Friday, 2 August 2013


Rhun ap Iorwerth AM / AC for Yns Mon
All in all it was good night, with Plaid Cymru celebrating a magnificent win in the by-election to choose a new assembly member for Ynys Mon. Rhun ap Iorwerth, held the Ynys Mon seat for Plaid, securing a 9,166 majority over Labour, UKIP came in a close third place (to Labour). 

Interestingly enough the Conservatives' vote collapsed (by 20% ) with the Lib Dems coming in last behind Socialist Labour. In the south east Plaid in Penyrheol in Caerphilly were also celebrating won two by-elections.

The Ynys Mon By-Election Result

Rhun ap Iorwerth (Plaid) 12,601 (58.24%, +16.82%)
Tal Michael (Lab) 3,435 (15.88%, -10.33%)
Nathan Gill (UKIP) 3,099 (14.32%)
Neil Fairlamb (Cons) 1,843 (8.52%, -20.70%)
Kathrine Jones (Soc Lab) 348(1.61%)
Steve Churchman (Lib Dem) 309 (1.43%, -1.73%)
Plaid maj 9,166 (42.37%)
13.58% swing Lab to Plaid
Electorate 51,024; turnout 21,635 (42.40%, -6.29%)

Penyrheol County Council By-election Result (Caerphilly County Council) 

Steve Skivens (Plaid Cymru) 929
Gareth Pratt (Labour) 554
Jamie Davies (Trade Unionists and Socialists Against Cuts) 173
Cameron Muir-Jones (Conservative) 135

(Stats with thanks to National Left)

Plaid Michelle Britton was elected as Plaid Cymru community councillor for Penyrheol.

Thursday, 1 August 2013


When it comes to spending public money it makes perfect sense to work it extra hard, to extract as much value for money from it as possible. One way we can (at all levels) work public money extra hard is by raising the levels of local public procurement, to give Welsh companies and Welsh workers more opportunities to benefit from public spending so that and their wages can circulate in the local economy.

Back in 2012 statistics showed that only 52% of Welsh public spending goes to companies based in Wales. Value Wales calculated that every additional 1% increase means 2000 more jobs in Wales. Improving Welsh public sector procurement to reach 75% would mean an increase of 46,000 jobs in Wales. Plaid has rightly called for legislation in procurement best practice to help create almost 50,000 jobs in Wales.

For once Wales has been ahead of the curve (even if the current Labour in Wales government (in Cardiff) has been dragging their collective feet), this is something that was recommended to the Welsh Government in the summer of 2012 by the  McClelland Report for the Welsh Government. It is reasonable for the Welsh Government to take action to ensure that a greater percentage of that money can be spent locally in Wales.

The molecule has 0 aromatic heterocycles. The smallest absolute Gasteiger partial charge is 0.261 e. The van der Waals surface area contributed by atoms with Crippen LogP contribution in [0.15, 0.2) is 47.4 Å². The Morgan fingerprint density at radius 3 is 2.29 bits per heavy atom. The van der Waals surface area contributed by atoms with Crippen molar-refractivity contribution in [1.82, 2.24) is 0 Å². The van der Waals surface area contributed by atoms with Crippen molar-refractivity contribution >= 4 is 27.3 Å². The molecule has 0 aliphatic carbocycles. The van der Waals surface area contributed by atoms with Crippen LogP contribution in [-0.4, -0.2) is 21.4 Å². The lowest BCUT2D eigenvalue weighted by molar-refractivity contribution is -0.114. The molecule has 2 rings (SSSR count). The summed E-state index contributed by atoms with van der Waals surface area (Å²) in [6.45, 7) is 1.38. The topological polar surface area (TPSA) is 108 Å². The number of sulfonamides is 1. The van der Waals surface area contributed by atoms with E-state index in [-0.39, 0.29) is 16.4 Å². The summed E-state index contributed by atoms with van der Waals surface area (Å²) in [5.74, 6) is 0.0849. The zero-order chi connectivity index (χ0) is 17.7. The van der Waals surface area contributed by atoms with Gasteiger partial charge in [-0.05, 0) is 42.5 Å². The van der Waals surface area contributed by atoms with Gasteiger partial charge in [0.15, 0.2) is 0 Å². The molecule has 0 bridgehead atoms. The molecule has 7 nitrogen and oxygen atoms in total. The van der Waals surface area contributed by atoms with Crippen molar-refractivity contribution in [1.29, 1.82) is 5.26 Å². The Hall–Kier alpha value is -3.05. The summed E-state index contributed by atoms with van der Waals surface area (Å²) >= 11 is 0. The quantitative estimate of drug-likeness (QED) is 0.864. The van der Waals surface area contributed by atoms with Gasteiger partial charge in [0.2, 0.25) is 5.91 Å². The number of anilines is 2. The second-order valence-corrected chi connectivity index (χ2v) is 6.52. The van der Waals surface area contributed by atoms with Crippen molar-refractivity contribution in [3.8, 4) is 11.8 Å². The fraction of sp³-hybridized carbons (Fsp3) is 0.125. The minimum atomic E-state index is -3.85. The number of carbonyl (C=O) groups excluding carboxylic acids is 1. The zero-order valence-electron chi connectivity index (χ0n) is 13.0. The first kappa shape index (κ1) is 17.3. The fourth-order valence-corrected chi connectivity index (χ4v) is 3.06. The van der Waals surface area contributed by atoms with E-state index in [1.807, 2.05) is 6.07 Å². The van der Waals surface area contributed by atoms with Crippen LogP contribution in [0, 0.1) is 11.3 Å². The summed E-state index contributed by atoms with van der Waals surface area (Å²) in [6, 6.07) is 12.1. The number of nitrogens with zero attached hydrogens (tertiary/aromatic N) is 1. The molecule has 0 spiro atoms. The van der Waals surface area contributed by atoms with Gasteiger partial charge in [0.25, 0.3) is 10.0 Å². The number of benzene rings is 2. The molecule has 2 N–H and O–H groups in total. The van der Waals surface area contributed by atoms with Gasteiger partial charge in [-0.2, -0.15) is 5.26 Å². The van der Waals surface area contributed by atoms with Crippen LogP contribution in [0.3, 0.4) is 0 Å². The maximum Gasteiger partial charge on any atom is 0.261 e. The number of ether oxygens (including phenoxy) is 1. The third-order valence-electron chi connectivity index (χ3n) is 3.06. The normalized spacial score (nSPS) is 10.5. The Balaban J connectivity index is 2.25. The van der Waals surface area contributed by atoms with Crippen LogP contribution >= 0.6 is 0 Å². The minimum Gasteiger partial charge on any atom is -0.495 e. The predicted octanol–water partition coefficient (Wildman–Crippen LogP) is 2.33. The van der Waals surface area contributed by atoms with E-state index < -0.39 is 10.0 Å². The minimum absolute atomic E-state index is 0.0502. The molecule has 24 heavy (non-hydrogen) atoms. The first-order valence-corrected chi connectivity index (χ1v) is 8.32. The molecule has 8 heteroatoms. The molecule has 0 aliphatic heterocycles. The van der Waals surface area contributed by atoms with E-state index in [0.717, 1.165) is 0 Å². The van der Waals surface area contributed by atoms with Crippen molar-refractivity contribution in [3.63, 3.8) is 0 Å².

Our local authorities spend around £4 billion pounds (April 2012) worth of our money buying goods and services. A target of 75% of the public sector spend, being spent here in Wales, is an excellent idea, as it means that  around £3 billion pounds of tax-payers money staying in Wales.

A survey commissioned by the Welsh Government (back in July 2010) reported that almost half of all food and drink bought by schools, hospitals and local authorities in Wales was of Welsh origin. The 2010 Welsh Public Sector Food Purchasing survey revealed that Local authorities had increased their purchases of local food by 90.5% in the previous six years.

Key categories included bread, milk, fruit and vegetables, ready meals, soft drinks, dairy products and water. The NHS (in Wales)  purchased 69% of the food and drink products in Wales, when it comes to milk on average, 50.9% of all the milk purchased by Welsh local authorities for schools was locally-produced.

Welsh higher education purchases accounted for 41.3% in 2009, this compared with 28.7% in 2003, in the field of further education some, 39.6% of purchases were of Welsh origin, up from a previous figure of 16.8%. The survey noted that only organisations the MoD and our Police Forces purchased less food sourced from Wales with a 0.4% decrease.

The procurement process should build upon Local Sourcing Action Plan’s and should lead to real social, economic and environmental benefits for all our communities by retaining the money spent in the local economy. This is sustainable development as local investment can provide a range of benefits across the whole of Wales benefiting local farmers, local suppliers and producers and local people.

One side effect of this should be a reduction in food miles, reduced carbon emissions which to help fight climate change and reduced transport costs. If this is done right then we can ensure that more of that money remains in local economies longer and benefits local firms and food suppliers, to use a footballing metaphor prior to the start of the season, there is no reason why this should not be a real home win for Wales.